Here’s the Grand Prize-winning photo and 9 other images we’ve chosen as best of the year from our Reader’s Lens feature.
It’s not IMAX. It’s not 3D. It’s plain old still photography, showing no signs of going out of style. One teensy evolutionary benchmark: This year one of our weekly photo picks was shot with a selfie stick.
Seattle Times readers sent hundreds of entries throughout 2015 to our Reader’s Lens feature, wowing photo fans with images of our region’s mountains, water, wildlife and cityscapes.
At year’s end, we’ve chosen 10 favorites to be our Seattle Times Reader Photos of the Year — a grand-prize winner and nine Honorable Mention winners.
The grand prize — a $250 gift certificate to Kenmore Camera — goes to Craig Goodwin, of Spokane, for his colorful image (above) of the Northern Lights behind a lonely Eastern Washington church. Learn how he got the shot.
Honorable Mention recipients each get a $25 Starbucks card.
Judging was by Angela Gottschalk, Seattle Times photo editor; photo specialist Katie G. Cotterill, who critiques the weekly choices; and Brian J. Cantwell, Seattle Times outdoors editor.
Thanks to all who sent in so many images of places to see and things to do around the Northwest. Please keep sharing your best recent photos from the region at seattletimes.com/northwestphotos. Maybe you’ll be our winner next December.
— Brian J. Cantwell, Seattle Times outdoors editor
What we like about the grand-prize photo
Wow! This image is both simple and complex; loud yet quiet; dreamlike and realistic. Anytime one photograph captures all these elements, it makes a powerful statement. The more I look at this picture the deeper I’m drawn in by the vibrant color of the lights, the simplicity of the sparse landscape and the charm of the church. Patience and preplanning paid off as photographer Craig Goodwin sought out a distinctive foreground subject (the church) to anchor the frame and offset the color and contrast of the lights. He did some research and waited, recognizing that timing is everything, not only for the aurora borealis but for the length of his exposure. Without the 20-second exposure the colors wouldn’t be this intense, the stars wouldn’t be as visible and the church wouldn’t pop as it does. Gives me goose bumps every time I look at it.
— Angela Gottschalk, Seattle Times photo editor
Honorable Mention winners: Northwest scenics
Judge’s comments by Katie G. Cotterill of the Seattle Times photo staff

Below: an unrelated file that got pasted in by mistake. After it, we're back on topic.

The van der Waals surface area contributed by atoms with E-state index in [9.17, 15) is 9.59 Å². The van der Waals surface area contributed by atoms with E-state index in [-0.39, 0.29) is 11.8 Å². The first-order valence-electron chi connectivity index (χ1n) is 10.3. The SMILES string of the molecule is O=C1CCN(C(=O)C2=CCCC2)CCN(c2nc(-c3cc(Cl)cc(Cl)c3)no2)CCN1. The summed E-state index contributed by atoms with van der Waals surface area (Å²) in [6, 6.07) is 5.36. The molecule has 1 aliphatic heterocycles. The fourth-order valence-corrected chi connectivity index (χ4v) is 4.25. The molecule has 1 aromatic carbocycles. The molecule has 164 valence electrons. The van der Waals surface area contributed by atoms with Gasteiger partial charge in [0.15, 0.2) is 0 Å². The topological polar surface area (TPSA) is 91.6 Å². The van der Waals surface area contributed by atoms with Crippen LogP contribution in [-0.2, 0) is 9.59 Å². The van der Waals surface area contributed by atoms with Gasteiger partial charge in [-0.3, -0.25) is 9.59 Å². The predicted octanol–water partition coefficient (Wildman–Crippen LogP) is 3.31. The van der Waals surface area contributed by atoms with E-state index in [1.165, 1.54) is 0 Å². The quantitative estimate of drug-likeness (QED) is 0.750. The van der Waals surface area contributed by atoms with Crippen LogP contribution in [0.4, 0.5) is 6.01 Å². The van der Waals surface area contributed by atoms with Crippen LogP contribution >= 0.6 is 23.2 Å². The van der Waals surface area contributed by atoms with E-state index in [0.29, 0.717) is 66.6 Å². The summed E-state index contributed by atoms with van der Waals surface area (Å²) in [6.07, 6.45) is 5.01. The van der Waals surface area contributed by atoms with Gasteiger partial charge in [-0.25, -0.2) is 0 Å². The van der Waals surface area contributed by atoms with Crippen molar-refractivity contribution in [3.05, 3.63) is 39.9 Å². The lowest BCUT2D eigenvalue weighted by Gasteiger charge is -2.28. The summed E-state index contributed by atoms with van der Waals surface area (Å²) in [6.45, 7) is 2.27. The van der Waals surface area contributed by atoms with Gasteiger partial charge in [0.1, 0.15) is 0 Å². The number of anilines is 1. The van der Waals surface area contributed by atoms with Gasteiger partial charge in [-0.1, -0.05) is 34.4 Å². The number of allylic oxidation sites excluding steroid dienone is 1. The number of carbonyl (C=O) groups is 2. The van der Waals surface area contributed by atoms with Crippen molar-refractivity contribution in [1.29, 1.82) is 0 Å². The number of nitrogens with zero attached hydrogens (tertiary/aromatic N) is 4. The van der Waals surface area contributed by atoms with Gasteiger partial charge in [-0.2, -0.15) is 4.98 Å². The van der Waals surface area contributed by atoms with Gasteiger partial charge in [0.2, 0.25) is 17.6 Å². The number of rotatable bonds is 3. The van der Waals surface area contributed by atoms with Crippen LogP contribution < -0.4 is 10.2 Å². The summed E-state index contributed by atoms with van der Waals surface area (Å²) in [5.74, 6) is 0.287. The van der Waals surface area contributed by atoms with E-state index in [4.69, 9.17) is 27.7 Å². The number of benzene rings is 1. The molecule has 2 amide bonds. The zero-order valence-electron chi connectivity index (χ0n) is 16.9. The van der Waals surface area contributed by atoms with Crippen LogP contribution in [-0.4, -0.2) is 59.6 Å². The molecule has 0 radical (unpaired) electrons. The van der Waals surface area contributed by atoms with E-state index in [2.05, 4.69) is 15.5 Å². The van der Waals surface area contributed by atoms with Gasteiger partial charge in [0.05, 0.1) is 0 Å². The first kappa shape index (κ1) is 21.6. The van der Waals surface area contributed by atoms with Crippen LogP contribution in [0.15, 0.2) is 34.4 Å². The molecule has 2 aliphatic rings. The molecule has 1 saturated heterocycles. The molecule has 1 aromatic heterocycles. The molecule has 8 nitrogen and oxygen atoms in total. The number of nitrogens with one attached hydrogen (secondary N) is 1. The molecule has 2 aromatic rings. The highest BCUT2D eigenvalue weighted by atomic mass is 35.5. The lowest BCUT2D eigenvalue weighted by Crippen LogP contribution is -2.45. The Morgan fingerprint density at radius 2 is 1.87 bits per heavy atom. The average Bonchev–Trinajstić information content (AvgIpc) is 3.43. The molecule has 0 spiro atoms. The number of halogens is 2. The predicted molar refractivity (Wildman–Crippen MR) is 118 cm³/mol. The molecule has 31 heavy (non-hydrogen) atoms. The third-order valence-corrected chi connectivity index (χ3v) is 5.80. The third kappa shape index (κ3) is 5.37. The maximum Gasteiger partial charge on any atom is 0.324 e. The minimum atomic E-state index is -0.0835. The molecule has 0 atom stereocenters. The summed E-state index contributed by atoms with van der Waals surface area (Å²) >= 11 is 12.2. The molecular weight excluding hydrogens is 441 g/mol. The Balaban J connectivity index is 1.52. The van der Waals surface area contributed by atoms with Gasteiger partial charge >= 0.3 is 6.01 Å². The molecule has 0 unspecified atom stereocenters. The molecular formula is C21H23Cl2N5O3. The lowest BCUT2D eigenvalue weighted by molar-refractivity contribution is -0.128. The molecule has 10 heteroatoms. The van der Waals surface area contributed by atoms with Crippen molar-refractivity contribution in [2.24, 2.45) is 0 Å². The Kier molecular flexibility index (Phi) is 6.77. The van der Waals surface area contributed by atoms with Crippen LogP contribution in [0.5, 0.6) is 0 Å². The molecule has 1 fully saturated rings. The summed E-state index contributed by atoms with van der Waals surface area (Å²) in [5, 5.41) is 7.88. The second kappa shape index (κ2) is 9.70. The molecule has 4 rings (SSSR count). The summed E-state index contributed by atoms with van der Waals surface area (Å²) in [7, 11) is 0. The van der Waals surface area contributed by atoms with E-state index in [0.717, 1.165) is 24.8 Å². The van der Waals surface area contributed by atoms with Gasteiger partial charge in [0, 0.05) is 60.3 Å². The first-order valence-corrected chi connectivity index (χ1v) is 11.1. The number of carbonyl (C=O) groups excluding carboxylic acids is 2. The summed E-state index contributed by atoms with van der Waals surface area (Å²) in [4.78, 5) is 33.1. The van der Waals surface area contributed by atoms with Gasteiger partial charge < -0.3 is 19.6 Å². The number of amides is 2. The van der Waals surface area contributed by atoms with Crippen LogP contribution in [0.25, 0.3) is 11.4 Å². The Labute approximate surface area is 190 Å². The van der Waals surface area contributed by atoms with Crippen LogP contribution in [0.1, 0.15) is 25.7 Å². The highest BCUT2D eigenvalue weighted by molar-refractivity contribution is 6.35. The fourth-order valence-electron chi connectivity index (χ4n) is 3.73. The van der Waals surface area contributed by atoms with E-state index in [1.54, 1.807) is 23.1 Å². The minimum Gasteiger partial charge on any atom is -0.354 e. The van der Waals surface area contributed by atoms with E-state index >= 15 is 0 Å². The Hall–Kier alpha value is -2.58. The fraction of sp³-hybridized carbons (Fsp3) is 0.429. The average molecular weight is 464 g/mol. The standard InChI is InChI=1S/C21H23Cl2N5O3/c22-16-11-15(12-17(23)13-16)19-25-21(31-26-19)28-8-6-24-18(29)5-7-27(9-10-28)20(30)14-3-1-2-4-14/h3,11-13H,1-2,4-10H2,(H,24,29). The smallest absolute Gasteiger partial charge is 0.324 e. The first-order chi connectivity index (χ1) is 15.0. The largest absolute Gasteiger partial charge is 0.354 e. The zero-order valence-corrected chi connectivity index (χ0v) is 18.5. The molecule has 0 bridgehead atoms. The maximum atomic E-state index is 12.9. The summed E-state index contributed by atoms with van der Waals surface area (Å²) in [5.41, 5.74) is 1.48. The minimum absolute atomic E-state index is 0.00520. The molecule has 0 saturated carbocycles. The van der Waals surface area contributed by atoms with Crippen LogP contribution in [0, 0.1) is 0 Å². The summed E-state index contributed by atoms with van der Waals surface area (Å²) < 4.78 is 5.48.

Photographer: Aaron Frank, from Roy, Pierce County
Photo taken: April 7, 2015, Ruby Beach, Olympic National Park
Photographer’s description: “On a trip back from Shi Shi Beach we decided to catch the sunset at Ruby Beach. This pure natural beauty was taken with my Nikon D5100, with 14mm ultrawide Rokinon lens.”
Judge’s comment: “Great job framing the sun so it bursts through that archway. I love the added element of the person on top of the rock; this photo wouldn’t be as great without him or her.”
Photographer: Patrick Sloan, Renton
Photo taken: April 16, 2015, Wild Horse Monument, Vantage, Grant County
Photographer’s description: “The aurora index was marginal throughout the day, but I decided to give it a shot and drove out to the Wild Horse Monument to see if I could capture the Northern Lights. I was just about to give up when the color started to show. I was able to capture this image after hiking up to the monument in the dark. I used a Sony RX100M3 with a 25-second exposure at F1.8, ISO 1000.”
Judge’s comment: “Gorgeous colors! I love how they fade across the sky and the frame. Awesome choice of foreground. What stands out to me is that the photographer planned. Yes, the Photo Gods shine down on us once in a while, but most of the time a lot of planning goes into a frame.”
Photographer: Tom Schonhoff, Seattle
Photo taken: Dec. 14, 2014 (published January 2015). Taken from Magnolia, looking toward the downtown skyline.
Photographer’s description: “On foggy winter mornings, early light mixes with rapidly shifting fog to reveal Seattle in surprising ways. I gave up the iconic Space Needle and ferryboats to give focus to the tree shadows slicing through the fog. Black and white lets the viewer concentrate on the textures and contrasts, which are really the subject of the image.”